Duran turned to McCants and his exceptional Arabic-language skills for help. McCants got to work. Four months later, he produced a viable English version of “The Management of Savagery,” by Abu Bakr Naji (a pseudonym), a chilling, sophisticated book detailing Western-inspiried strategies that would help Al-Qaeda to bring down the United States. Beliefnet’s Islam editor Dilshad D. Ali spoke with McCants about the book.
How did you and Michael Duran know which manuals and articles found online are genuine jihadi works?
With this one it was easy to tell because many parts of it were published serially in a magazine called Sawt al-Jihad, “The Voice of Jihad,” which is an official Al-Qaeda magazine. This magazine had been published out of Saudi Arabia. And so, we knew that this book definitely has the seal of approval of Al-Qaeda.
Tell me about the book. What are some of the major things you learned?
It really struck me how informed the jihadis are about U.S. policy, about Western political science, and military tactics. Naji draws on those sources heavily to frame his argument.
And this piece, which is in the genre that jihadis call strategic studies, is very secular in orientation and argument. The author is not trying to justify the tactics he recommends through religious arguments. He’s speaking to the choir. He draws heavily on Western sources. For example, he quotes Paul Kennedy with regard to imperial overreach and the notion that a superpower can be hurt if it overextends itself militarily and economically--like the Soviet Union. He uses that as his jumping-off point for his discussion on how best to take down the United States.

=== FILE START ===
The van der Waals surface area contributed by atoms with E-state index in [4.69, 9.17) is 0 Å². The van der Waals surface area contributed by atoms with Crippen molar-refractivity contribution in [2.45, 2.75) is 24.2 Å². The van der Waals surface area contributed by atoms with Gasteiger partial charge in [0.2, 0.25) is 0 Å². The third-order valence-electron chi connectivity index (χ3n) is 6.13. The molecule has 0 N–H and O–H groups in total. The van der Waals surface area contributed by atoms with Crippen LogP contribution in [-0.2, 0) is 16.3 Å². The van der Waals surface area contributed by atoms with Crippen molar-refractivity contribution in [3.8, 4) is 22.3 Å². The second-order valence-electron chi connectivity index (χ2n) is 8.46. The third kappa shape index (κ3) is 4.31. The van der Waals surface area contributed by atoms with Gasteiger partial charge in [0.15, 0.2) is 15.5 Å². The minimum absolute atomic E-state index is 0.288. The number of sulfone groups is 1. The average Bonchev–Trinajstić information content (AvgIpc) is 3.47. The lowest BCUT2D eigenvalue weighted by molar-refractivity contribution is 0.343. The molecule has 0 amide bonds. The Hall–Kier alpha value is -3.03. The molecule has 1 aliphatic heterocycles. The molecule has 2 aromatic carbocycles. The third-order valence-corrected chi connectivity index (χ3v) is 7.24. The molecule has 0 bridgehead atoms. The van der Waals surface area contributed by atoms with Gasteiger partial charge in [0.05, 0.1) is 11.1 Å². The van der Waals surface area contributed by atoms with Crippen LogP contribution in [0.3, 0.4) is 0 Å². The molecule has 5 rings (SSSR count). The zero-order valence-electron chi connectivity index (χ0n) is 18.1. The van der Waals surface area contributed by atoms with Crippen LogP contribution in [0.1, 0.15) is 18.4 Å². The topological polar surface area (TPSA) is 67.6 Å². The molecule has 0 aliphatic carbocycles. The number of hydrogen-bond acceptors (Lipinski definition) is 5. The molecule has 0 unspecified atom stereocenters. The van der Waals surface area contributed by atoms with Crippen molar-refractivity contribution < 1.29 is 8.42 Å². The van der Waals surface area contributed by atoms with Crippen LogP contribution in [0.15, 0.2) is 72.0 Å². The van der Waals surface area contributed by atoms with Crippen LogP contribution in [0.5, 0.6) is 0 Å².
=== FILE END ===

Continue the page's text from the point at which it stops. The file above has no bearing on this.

What does Naji say are the best ways to destroy the United States?
His grand strategy is that in the past, the jihadis have tried to overthrow their local governments, and they haven’t had much success. And the primary reason for this, Naji argues, is that the local governments are propped up by a superpower. And so, even if they throw all their energy into taking it down, they won’t have any ultimate success because the superpower will always be there to prop it up.
What you need to do is to remove the superpower’s influence from the region. Naji doesn’t have any delusions as to the relative strength of the jihadis versus the United States, but he does believe that you can make the United States withdraw its influence. And the model he points to is the Soviet Union and Afghanistan.
Naji advises provoking the superpower into invading the region directly, and this does several things for the jihadi movement. It’s a major propaganda victory for the jihadis because by attacking the superpower directly, they’re seen as standing up to the crusader. But when they attack the local government, they’re seen as fighting other Muslims, which is a major public-relations problem for them. By forcing the United States to come in directly, they can be seen as standing up to the great worldwide oppressor.
The second thing this tactic does is, if you can bog the United.States down in the region, it will remove its aura of invincibility that Naji says is supported by the media. And he says once you’ve dispelled this aura of invincibility, then you can persuade more and more people to join your cause and to agitate against local governments. And these local governments, if they’re allied with the superpower, will be put under a lot of pressure.
And then finally, what you can achieve with the superpower invading directly is that they will be overextended militarily and economically the longer that they stay. And that, eventually, will cause a lot of social divisions at home, and the superpower will have to withdraw its forces. Its influence will be greatly diminished in the region. Iraq is the best example of this.